- Stephenson, J.; Carter, M.; Wheldall, K. (1 April 2007). "Still Jumping on the Balance Beam: Continued Use of Perceptual Motor Programs in Australian Schools". Australian Journal of Education. 51 (1): 6–18. doi:10.1177/000494410705100102.
- Hyatt, K. J. (1 April 2007). "Brain Gym(R): Building Stronger Brains or Wishful Thinking?". Remedial and Special Education. 28 (2): 117–124. doi:10.1177/07419325070280020201.
- at NYT, nothing for "brain gym" (6 articles with other uses) and nor for "Educational Kinesiology Foundation"
- in WSJ, nothing in WSJ nor for "Educational Kinesiology Foundation"
- in LA Times, nothing for "Educational Kinesiology Foundation" and lots citing "brain gym"]...the LA Times has a promiscuous search engine. I looked through a bunch of things and didn't find anything. Jytdog (talk) 22:10, 6 November 2016 (UTC)
- Pasquinelli, Elena (September 2013). "Slippery slopes. Some considerations for favoring a good marriage between education and the science of the mind–brain–behavior, and forestalling the risks". Trends in Neuroscience and Education. 2 (3–4): 111–121. doi:10.1016/j.tine.2013.06.003.
- Howard-Jones, Paul (January 2014). "Neuroscience and Education: A Review of Educational Interventions and Approaches Informed by Neuroscience" (PDF). The Education Endowment Foundation.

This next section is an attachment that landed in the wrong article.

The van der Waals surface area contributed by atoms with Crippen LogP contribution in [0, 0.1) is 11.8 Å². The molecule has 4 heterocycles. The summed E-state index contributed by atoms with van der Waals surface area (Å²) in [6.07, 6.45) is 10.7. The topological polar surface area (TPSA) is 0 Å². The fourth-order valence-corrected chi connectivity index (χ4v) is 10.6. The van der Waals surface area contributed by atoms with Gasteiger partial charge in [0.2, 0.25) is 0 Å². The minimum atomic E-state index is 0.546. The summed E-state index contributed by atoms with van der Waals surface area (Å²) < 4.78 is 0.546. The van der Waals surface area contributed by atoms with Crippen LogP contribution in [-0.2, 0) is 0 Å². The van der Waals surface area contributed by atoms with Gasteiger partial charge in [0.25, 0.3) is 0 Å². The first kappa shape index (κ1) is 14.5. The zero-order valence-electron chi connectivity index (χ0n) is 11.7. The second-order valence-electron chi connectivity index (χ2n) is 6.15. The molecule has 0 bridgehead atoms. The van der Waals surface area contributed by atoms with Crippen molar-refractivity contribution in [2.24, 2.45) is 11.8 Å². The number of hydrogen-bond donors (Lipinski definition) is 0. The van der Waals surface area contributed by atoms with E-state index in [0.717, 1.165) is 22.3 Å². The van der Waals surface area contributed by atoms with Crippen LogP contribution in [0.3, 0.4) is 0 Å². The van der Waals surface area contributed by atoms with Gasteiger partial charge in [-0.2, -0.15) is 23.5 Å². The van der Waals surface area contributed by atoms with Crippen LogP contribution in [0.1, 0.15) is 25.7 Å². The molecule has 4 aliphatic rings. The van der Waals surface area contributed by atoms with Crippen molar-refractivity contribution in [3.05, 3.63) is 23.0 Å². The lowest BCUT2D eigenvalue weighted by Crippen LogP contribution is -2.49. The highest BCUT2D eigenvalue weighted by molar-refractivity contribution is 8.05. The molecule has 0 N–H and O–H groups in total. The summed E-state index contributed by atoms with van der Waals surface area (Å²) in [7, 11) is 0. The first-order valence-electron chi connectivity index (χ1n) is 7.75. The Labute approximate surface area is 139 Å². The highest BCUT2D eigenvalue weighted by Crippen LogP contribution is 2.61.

- Schultz, Nora (September 2009). "Time to banish the neuromyths in education?". New Scientist. 203 (2726): 8–9. doi:10.1016/S0262-4079(09)62446-5. Jytdog (talk) 22:59, 6 November 2016 (UTC)
- added the refs ages ago. nobody but you seems to be confused about those two. This is pseduoscience topic; edit carefully. Jytdog (talk) 23:31, 1 December 2016 (UTC)
- I KNOW it's pseudoscience, but just wanted to source it. i did so much to remove promotional nonsense from these programs and I'm being reminded it's pseudoscience?--Taeyebar 23:41, 1 December 2016 (UTC)
- There are seven refs in the body now. Per WP:LEAD, X only need to be cited if someone contests X. You are not contesting it. And if you want a ref there to CYA, there are seven refs already in the body to pick from to cite there; just tagging it and not using one of the existing refs is just incompetent or lazy. Jytdog (talk) 00:23, 2 December 2016 (UTC)
Merge article somewhere or delete?Edit